“To train their children in the practice of virtue and to pay particular attention to their domestic concerns should also be especial objects of their attention. The wife should love to remain at home, unless compelled by necessity to go out; and she should never presume to leave home without her husband’s consent.”
It doesn’t seem absurd that daughters should similarly stay close to home before marriage as after marriage. Trent is distinctively Catholic and Christian. It is unclear to me if this (from a dogmatic council on faith and morals) has been rescinded. But I am still learning how Catholicism works (I am not Catholic).
As far as I can tell, your experience is different than my children’s. Our children are loved and don’t have an unhappy home life -we try to provide them with a broad social circle.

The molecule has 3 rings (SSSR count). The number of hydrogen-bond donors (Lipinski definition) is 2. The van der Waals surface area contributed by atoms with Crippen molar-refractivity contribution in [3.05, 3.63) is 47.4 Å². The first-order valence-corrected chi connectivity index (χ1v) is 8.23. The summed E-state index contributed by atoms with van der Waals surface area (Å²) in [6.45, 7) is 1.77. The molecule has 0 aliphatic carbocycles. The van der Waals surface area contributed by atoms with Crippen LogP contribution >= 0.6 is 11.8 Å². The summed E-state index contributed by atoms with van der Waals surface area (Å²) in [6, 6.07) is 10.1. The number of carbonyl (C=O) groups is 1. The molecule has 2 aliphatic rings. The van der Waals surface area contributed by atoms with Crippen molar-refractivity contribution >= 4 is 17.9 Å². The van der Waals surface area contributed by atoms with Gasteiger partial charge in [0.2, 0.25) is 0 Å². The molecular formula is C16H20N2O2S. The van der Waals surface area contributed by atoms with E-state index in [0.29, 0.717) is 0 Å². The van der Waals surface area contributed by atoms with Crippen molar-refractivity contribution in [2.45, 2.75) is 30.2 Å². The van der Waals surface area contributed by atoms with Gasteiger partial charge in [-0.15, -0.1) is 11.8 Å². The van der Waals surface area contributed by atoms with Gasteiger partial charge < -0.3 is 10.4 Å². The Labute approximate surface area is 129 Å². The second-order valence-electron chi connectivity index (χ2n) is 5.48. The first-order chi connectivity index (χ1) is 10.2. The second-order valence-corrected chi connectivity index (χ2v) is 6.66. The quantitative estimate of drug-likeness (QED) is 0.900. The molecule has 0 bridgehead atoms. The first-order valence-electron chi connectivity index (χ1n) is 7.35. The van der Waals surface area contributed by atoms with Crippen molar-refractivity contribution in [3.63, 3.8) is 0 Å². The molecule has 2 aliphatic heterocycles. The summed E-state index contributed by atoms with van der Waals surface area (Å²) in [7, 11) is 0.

I am unfamiliar with typical Catholic family practices. I know fundamentalists who practice such things and do not have massive family dysfunction, resentment and unhealthy or immature marriages. Quite the opposite -they do very well compared to secular culture – although of course there are plenty of exceptions. It is a difficult time to raise children in and we are all looking for the best solutions to raise happy, Godly children.
Very respectfully.

Bruce said...

The secular colleges are what I said they are– I mean the state universities where I live. I said Catholic colleges might be different – I don’t know. Steubenville might be a wonderful place – University of Florida isn’t – I know firsthand.
I am not Catholic so I didn’t prove whatever point you wanted to prove about the previous generation of Catholics.

Bruce said...

Again, I am an outsider considering the Church. I do not have the impression that control freaks and purity-culture are a huge part of the Church’s problem over the last few decades.

Daniel Conway said...

The Catechism of Trent is to be distinguished from the Council of Trent. Since the time of the Catechism of Trent, further magisterially binding catechisms have been published to which Catholics assent. The catechism you quoted is not binding as you would suggest.